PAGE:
Officials find truck with sodium cyanide
Mexican police found a stolen truck Thursday that had been carrying 10 tons of sodium cyanide, but most of the deadly chemicals were missing.
Authorities cordoned off the area where the truck was discovered, abandoned along a highway in Zacatlan, about 120 miles northwest of Mexico City.
Only about half a ton of the cyanide, contained in barrels, was still inside the truck and investigators were searching for the remainder, police said.
One barrel had been opened, sparking concerns of a health hazard. But officials found no evidence of contamination. No one has been arrested in connection with the truck robbery, which took place last Friday. Sodium cyanide is used in gold and silver mining. If inhaled or ingested, it attacks the nervous system and can cause a person to suffocate within minutes.
U.N: More than 20 dead after anti-rebel uprising
Violence accompanying an uprising against rebels in control of the eastern city of Kisangani has claimed more than 20 lives there, a U.N. spokesman said Thursday.
The spokesman, Hamadoun Toure, described the situation in Congo's third-largest city as still "tense."
Mutineers within the Rwandan-backed rebel Congolese Rally for Democracy revolted Tuesday, seizing a radio station and urging the locals to drive out those whom they called "the Rwandans."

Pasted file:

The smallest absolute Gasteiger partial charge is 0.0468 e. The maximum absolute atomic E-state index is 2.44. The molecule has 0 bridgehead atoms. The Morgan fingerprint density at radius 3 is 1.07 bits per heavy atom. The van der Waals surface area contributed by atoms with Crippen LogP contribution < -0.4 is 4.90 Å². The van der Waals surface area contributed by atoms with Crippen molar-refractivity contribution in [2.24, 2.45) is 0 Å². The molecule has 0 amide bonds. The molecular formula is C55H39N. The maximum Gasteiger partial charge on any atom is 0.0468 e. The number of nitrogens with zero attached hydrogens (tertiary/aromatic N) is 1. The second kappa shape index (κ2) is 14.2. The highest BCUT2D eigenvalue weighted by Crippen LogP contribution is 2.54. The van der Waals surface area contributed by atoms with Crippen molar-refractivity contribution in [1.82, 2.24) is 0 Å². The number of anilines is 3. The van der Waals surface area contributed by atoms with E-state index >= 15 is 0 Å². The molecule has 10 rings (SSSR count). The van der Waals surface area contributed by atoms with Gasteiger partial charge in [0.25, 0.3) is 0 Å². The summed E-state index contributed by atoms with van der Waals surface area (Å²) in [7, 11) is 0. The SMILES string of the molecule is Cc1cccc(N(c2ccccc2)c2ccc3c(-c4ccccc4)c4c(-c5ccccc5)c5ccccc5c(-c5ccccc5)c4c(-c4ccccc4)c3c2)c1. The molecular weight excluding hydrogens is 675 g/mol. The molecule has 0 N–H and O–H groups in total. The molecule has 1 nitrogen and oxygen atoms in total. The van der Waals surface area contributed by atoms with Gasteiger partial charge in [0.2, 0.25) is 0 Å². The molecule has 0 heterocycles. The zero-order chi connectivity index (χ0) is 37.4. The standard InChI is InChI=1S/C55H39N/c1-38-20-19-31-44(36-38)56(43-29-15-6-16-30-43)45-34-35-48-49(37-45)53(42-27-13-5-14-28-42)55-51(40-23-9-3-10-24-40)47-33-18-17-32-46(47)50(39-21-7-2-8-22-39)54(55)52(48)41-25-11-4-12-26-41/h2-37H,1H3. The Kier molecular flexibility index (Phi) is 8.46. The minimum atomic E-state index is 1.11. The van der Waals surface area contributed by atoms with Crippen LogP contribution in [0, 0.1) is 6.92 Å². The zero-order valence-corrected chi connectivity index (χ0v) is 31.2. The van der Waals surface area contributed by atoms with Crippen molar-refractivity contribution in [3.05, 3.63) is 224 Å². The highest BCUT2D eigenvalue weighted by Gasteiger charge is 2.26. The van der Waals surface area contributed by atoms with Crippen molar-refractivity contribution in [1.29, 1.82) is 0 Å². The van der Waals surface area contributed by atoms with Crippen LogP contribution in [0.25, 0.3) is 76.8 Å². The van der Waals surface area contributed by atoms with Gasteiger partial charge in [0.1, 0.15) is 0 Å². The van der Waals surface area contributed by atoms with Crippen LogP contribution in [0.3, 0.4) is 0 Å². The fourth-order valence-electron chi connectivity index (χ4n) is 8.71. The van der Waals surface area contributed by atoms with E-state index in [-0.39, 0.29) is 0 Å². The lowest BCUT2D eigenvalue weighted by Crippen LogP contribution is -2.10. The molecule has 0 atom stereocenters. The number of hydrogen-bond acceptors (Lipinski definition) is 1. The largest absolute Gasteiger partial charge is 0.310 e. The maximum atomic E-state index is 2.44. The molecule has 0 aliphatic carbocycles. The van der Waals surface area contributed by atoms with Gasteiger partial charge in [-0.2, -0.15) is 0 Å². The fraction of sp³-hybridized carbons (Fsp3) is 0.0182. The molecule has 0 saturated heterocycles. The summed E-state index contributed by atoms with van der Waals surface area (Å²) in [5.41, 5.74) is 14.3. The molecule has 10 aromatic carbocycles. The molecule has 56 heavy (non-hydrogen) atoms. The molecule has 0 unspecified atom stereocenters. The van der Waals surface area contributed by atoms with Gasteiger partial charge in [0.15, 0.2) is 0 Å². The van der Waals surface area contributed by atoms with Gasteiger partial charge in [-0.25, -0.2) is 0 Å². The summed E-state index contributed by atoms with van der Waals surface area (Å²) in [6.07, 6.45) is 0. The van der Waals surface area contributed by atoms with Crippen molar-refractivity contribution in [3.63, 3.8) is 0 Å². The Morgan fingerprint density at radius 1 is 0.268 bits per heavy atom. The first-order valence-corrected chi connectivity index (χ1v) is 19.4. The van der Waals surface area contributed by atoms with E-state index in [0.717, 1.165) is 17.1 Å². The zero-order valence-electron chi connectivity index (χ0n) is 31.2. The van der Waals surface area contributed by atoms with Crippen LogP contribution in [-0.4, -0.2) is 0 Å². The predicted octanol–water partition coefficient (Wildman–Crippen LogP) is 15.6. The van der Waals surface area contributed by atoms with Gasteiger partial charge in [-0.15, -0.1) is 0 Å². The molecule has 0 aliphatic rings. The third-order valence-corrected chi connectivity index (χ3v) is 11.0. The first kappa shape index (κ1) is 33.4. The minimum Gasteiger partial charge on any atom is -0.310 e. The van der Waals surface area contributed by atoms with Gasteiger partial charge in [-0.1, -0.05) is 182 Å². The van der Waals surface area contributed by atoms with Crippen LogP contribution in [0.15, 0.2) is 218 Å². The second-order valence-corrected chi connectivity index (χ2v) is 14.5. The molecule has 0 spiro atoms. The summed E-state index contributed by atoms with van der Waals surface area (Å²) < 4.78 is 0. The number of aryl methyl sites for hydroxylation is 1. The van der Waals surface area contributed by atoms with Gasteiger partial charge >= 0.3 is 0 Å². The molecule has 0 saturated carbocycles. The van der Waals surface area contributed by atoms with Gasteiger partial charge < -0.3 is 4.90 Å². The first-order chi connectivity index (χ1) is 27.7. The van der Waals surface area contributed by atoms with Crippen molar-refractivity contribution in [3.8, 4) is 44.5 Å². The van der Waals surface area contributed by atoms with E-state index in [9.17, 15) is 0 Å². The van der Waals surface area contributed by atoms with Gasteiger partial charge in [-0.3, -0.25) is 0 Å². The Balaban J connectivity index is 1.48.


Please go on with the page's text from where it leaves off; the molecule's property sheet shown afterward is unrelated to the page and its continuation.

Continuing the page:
Toure, speaking from the government-held Congo capital, Kinshasa, gave no details on the deaths.
First lady pays tribute to prominent women
In her first visit to Hungary, Laura Bush celebrated the selection of a woman to lead the nation's parliament.
She also thanked President Ferenc Madl, on behalf of her husband, for supporting the war on terrorism.
At a Thursday luncheon Mrs. Bush told some 60 prominent women in the government, arts, sports and media of post-communist Hungary that they "lead the way toward making women full partners in this vibrant new society you are creating."
Just one day earlier, while the first lady wrapped up three days in Paris, Hungary's parliament elected a woman, Katalin Szili, as its speaker.
Szili said Mrs. Bush's visit was the first by "such a high-ranking person" since Hungary joined NATO in April 1999.